Credit: @tipado

The cannabis industry is built on black lives

Alex Blumenstein
2 min readJun 1, 2020

As righteous protests, riots and looting (I use all three words to emphasize my support for each action) grip the United States and the world I want to acknowledge the debt the cannabis industry owes to black lives.

I had been an active (now mostly passive) part of the Canadian cannabis industry for several years, during this time I and others took small steps (hosting an event with Cannabis Amnesty and promoting their work) to acknowledge the injustice of profiting off a product that many black and indigenous people remain imprisoned for has indirectly cost countless lives from those communities. It’s hard to qualify these small steps as anything more than the bare minimum.

Now that police brutality and the role race plays in that brutality is once again unavoidable, it should also be unavoidable to recognize the role cannabis has played for decades in the brutality of police against black people.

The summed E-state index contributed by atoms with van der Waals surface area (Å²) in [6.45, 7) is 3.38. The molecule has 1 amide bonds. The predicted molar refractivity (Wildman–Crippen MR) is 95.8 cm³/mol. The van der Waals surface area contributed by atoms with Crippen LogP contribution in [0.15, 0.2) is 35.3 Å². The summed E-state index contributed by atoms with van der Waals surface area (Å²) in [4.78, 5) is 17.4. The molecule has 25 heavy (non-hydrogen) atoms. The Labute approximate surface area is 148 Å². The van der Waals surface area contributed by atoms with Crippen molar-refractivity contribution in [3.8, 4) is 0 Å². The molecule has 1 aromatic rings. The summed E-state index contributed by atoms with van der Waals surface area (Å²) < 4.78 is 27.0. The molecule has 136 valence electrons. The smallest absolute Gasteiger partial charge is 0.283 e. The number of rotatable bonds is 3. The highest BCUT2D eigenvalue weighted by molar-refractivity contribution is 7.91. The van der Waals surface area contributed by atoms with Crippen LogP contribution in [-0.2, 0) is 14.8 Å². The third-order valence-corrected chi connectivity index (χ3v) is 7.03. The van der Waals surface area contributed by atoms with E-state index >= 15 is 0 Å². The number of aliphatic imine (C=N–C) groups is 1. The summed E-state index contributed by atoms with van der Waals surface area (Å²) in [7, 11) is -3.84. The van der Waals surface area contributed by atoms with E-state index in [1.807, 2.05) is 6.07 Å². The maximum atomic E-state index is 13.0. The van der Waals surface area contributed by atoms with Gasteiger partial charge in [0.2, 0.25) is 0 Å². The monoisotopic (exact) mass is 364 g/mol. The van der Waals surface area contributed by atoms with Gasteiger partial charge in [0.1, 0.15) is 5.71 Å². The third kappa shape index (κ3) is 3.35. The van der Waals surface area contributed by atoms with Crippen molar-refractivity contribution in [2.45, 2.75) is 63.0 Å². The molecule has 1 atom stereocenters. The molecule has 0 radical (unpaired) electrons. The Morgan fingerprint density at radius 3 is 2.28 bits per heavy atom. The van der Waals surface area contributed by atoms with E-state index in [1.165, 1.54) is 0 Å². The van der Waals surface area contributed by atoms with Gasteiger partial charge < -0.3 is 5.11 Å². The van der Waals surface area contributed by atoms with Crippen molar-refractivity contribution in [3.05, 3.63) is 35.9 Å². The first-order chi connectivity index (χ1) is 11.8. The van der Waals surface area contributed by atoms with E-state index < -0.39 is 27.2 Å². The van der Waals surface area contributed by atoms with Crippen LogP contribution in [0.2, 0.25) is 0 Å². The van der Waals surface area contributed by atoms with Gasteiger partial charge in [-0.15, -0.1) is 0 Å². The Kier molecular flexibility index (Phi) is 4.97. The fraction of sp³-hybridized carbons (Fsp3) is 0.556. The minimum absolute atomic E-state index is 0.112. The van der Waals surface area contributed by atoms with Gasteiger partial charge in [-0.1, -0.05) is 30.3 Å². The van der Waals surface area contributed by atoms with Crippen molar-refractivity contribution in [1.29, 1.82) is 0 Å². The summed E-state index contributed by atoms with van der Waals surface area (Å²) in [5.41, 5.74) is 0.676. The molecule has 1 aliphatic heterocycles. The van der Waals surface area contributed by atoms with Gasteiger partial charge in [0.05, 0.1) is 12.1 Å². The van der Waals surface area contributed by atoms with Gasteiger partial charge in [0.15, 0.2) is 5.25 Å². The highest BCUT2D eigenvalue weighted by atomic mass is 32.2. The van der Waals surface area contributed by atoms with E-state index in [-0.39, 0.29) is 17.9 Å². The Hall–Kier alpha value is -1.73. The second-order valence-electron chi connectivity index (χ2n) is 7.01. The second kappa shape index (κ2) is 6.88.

We have started to see and will continue to see token gestures in statements and financial donations form cannabis companies and their executives, I’m afraid this will again be the bare minimum and ignore the the underlying tension. The bare minimum is unfortunately a necessity of a profit driven company, especially publicly traded ones, despite claims of going above and beyond, the above and beyond is a financial calculation. As a friend of mine likes to say “there is no market solution” to this type of injustice. The governments which create the laws that allow people with one skin colour to profit of the same plants that people of another skin colour are imprisoned for, are the only bodies capable of restorative justice.

I’m not going to weigh into potential policy solutions as it’s hard to see any solution for the cannabis industry creating meaningful change without broader reforms. But I will say it’s about time people other than executives get to loot.